Well, I bowed to reality and decided not to go to Baja yet
, but I did finally manage to get back on the dirt. The mental aspect turned out to be harder than the physical... The slow slog towards better continues. Arrrgh, I want it to be all better NOW and get on with my life.
Stung by that disappointment, I realized I needed to make a plan for getting back to riding dirt. I'll get some instruction, do some gentle dirt rides when I can, and look for a small, cheap (I'm still recovering from the financial blow of the wreck) trailbike so that my sweetheart and I can learn together. In the meantime, I mean to take classes when possible, and slowly expand my riding orbit with dirt daytrips, then extend to overnighters, and so on into longer and more challenging trips.
The first challenge proved to be simply getting myself to a dirtbike park. I revived our little old DRZ 250, cleaned the carb, pumped up the tires, charged the battery, oiled the chain, and test rode. My GF was away, but a bunch of local riders were going to be out at Carnegie. I borrowed her truck and loaded up the bike, but I was fighting anxiety, reluctance, and fear to the point of nausea. I couldn't stop clenching my jaw; I could hardly will myself to move; my brain threw down "I can't" rationalizations thick and fast. I pushed myself through it, step by step, and was pretty surprised to arrive at the park. I unloaded and talked to my buddies, but couldn't make myself ride with anyone. Just cruised up and down the park road until my hands stopped shaking, and my fear sweats dissipated. Fear sweat is nasty stuff, too! Good to get it out of my body, though.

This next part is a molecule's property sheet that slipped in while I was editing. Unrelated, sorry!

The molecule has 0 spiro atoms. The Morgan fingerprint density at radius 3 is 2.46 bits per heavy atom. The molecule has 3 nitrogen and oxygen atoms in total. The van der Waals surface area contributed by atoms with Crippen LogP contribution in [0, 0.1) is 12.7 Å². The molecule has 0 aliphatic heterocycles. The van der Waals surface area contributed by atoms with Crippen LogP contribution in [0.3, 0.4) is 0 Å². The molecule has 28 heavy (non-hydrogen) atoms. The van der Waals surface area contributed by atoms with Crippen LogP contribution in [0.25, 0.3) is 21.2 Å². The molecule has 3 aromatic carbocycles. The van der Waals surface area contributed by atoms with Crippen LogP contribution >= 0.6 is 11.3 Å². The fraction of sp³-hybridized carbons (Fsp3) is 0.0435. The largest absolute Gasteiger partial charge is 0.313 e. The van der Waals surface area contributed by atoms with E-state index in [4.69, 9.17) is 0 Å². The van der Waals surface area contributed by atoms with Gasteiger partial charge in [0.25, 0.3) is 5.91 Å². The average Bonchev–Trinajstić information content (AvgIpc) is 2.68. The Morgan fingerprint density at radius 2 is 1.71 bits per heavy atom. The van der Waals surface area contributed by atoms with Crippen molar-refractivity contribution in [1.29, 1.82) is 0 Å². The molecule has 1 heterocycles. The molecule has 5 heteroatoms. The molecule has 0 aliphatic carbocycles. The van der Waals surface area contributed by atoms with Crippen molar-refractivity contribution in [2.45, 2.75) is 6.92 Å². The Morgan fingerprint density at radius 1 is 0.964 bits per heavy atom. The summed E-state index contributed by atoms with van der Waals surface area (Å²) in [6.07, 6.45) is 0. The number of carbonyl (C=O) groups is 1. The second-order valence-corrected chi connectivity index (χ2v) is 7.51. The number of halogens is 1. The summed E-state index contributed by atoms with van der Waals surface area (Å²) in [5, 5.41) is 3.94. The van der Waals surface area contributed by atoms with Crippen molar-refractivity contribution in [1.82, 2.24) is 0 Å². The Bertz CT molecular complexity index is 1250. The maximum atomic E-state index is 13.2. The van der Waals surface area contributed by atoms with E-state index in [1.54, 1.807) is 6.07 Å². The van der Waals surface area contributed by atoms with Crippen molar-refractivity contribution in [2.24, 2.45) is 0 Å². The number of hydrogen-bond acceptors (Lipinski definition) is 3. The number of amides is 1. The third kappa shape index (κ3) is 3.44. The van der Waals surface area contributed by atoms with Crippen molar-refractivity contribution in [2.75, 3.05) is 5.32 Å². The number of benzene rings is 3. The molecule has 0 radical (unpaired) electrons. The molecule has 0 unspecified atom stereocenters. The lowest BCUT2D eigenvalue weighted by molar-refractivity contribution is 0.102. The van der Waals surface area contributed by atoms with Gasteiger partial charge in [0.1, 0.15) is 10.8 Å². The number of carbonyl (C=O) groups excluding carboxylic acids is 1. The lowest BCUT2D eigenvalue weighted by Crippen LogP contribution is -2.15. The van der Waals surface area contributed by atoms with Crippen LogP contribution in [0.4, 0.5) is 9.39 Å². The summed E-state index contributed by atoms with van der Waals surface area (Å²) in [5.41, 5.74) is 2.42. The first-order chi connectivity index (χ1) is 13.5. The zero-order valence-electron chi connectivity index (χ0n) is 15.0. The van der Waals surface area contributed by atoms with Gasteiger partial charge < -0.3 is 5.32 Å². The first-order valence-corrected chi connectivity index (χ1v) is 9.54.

In the end, the dread was worse than anything on the ride itself. I was rusty and jumpy, but rode the beginner trails, played a bit, and did the very small bunny-slope hill climb. Hey, it was even a little bit entertaining...I'm looking forward to going again! A small victory, but a hard-won one, to be sure. And my Sidi Crossfires, stretched by the ski shop to match my new foot shape, worked just fine.
Trauma, you will not own me.